Lending and borrowing is quite common in the poker world. Unfortunately, so are instances where these loans don’t get paid back, which poker pro Aaron Massey recently found out the hard way. Massey claims to have lent $7,500 to fellow poker pro Dwyte Pilgrim and hasn’t been repaid since.
The two sparked a friendship shortly after Pilgrim won the 2010 Borgata Poker Open along with $733,802. They remained friends for a few years, including when Massey won the Winstar River Poker Series Main Event and $651,559. Massey felt like Pilgrim was treating him even friendlier after this, but so was everybody else after his big score. Then came the night when Pilgrim decided to ask his friend for a pretty substantial loan.
“In January 2013 we were at Borgata,” Massey said. “It was the day before the WPT Main Event. I had just won a prelim a few days prior, and Dwyte knew I had money in the safe in my room. He texted me and asked if he could come to my room to talk about something very serious and it had to be in person. He showed up somber, and started to tell me a story. He said that his bank account had been frozen just days prior. He said he got a notice that it would be frozen for 40 days as they cleared up the issue. He explained his story and then asked me if I could lend him $7,500.
“I was weary, and I said to him, verbatim, ‘If this story isn’t true, and I lend you money based on a lie, and I don’t get paid back then it is the same as stealing.’ He agreed, got defensive, and once again mentioned our friendship as reason why he would never lie or steal from me.”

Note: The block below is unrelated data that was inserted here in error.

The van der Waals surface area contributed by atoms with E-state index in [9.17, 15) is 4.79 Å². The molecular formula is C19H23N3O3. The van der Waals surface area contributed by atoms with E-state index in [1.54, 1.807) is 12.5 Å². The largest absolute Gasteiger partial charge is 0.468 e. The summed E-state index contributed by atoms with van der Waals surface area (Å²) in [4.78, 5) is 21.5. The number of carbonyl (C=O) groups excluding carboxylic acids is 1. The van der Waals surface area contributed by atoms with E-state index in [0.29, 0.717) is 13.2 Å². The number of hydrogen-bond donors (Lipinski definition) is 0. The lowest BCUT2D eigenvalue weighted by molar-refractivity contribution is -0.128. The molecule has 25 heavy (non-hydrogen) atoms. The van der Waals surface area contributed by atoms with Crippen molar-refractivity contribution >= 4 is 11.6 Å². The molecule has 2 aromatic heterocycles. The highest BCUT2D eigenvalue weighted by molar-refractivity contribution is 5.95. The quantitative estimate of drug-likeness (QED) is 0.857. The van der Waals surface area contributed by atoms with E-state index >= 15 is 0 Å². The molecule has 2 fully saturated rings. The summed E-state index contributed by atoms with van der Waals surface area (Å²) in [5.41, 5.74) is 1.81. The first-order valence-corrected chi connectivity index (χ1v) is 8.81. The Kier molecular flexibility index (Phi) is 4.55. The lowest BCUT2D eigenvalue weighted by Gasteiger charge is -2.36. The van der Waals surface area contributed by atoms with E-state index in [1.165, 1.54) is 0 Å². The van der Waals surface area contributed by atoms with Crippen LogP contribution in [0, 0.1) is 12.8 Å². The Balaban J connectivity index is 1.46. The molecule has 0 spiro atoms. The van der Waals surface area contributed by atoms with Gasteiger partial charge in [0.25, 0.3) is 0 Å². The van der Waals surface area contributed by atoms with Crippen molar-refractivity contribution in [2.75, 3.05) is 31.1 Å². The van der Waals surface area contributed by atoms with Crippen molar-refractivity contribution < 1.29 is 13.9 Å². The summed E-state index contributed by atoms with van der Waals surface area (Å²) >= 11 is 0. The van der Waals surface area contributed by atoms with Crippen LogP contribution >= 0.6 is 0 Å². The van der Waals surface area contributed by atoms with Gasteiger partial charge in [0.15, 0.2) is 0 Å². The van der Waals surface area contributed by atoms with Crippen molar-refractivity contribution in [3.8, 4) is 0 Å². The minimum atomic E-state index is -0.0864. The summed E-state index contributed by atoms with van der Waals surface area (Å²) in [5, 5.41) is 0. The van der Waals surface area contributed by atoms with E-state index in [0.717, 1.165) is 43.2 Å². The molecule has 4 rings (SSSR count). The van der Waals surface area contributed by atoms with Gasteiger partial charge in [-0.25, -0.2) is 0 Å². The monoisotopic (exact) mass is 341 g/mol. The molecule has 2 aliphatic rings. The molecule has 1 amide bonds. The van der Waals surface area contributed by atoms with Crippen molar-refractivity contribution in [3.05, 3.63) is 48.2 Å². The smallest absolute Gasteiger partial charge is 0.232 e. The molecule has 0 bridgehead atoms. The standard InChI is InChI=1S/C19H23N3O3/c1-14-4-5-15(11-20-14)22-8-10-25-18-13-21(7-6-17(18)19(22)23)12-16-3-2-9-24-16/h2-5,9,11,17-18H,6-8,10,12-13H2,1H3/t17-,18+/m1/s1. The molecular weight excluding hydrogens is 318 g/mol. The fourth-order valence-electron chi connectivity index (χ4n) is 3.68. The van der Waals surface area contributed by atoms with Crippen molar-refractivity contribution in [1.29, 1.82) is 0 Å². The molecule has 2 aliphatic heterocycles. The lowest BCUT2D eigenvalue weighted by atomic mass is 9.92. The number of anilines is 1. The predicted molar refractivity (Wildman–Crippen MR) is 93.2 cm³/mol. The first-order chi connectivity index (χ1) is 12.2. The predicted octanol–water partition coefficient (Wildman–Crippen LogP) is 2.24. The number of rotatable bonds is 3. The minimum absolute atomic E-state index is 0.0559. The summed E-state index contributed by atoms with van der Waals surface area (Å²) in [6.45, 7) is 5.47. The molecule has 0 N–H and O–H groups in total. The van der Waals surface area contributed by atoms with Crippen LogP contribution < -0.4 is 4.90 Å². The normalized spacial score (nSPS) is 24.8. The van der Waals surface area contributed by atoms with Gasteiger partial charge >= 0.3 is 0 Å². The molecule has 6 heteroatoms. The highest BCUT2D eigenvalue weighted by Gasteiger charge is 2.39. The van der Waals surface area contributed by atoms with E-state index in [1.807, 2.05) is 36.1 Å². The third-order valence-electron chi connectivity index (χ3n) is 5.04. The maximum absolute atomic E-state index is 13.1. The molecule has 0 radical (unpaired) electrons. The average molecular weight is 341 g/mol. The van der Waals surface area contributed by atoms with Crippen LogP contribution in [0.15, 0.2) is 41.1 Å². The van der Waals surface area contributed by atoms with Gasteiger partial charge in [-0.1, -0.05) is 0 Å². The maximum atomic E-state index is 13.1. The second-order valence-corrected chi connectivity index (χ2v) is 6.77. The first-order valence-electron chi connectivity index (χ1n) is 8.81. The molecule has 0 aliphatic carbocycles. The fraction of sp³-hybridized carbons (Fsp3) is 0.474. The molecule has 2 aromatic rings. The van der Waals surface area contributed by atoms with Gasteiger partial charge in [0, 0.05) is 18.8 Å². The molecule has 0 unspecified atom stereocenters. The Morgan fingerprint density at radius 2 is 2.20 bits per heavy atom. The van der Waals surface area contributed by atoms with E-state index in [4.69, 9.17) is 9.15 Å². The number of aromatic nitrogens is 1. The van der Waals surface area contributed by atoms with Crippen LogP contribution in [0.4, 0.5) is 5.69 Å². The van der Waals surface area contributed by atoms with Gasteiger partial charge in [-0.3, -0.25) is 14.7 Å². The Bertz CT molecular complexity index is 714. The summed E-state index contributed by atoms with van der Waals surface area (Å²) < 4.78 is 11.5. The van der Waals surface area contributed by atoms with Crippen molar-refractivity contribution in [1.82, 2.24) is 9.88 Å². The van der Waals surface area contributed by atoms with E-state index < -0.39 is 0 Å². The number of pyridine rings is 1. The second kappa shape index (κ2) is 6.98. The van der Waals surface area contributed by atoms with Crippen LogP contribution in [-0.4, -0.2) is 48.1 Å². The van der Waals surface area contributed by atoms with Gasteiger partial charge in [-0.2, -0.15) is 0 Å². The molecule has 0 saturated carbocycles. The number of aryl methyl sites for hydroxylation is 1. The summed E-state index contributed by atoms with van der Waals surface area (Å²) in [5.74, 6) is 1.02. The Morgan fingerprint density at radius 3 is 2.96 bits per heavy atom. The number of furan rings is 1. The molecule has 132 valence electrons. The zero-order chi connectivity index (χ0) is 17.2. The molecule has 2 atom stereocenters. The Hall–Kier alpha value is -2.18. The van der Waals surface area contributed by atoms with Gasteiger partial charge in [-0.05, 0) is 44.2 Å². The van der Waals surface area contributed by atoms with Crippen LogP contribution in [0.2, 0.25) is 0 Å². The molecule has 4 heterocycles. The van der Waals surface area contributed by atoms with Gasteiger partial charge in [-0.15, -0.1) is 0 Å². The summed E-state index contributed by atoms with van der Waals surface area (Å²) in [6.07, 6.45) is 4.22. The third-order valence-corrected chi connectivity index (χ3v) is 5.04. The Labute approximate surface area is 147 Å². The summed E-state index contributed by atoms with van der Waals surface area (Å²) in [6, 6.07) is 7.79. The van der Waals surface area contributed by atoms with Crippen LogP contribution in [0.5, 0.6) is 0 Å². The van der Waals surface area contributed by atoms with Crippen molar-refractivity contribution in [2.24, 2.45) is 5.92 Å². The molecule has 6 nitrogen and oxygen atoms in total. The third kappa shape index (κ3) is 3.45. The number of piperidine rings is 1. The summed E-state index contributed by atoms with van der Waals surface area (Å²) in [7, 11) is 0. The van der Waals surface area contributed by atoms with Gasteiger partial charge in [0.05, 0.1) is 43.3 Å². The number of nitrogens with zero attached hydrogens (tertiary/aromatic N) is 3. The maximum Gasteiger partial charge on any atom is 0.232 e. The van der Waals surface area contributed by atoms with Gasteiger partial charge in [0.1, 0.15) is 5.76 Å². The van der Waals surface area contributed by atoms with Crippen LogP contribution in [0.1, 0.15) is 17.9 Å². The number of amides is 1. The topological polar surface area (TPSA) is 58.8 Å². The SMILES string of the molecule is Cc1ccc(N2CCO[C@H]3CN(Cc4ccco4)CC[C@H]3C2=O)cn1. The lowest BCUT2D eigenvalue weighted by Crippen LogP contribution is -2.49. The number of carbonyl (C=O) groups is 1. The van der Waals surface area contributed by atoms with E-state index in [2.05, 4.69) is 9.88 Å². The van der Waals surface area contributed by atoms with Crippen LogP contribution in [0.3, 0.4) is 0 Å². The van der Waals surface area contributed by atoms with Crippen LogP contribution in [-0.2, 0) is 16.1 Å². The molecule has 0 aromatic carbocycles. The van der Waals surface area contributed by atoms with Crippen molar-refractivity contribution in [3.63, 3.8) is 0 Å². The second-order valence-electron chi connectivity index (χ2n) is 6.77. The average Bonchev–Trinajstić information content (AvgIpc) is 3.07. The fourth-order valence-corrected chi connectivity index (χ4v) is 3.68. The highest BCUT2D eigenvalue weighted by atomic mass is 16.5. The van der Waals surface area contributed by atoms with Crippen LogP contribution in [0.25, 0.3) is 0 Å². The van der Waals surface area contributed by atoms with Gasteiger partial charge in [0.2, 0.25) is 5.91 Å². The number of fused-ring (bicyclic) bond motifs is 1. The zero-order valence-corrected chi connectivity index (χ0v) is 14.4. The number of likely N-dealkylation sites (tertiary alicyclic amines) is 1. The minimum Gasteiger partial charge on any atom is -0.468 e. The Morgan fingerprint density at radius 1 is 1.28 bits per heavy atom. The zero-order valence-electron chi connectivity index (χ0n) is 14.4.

After 40 days of no repayment, Massey continued trying to set up ways for Pilgrim to pay him, even if it meant just $1 per week. But his former friend even refused this request, instead offering excuses and perceived lies. Massey says it’s at this point when he began finding out that other poker players, such as 3-time WSOP champ Brian Hastings, had also been fleeced by Pilgrim. He now sees his former buddy as nothing more than a con artist.
“He basically told me that if I kept talking to him that way that my life may be in jeopardy. He was even brazen enough to text me threats as well,” Massey explained. “As you can see, Dwyte will take advantage of anyone. The haves, the have not’s, the flush, the bust, it just doesn’t matter to him. He’s a preservationist, a parasite, willing to survive by any means necessary. His prey is any human being with money. Anyone he can take advantage of. He is a self-serving con artist.”
You can see more on this story, including Pilgrim’s response, at PokerNews.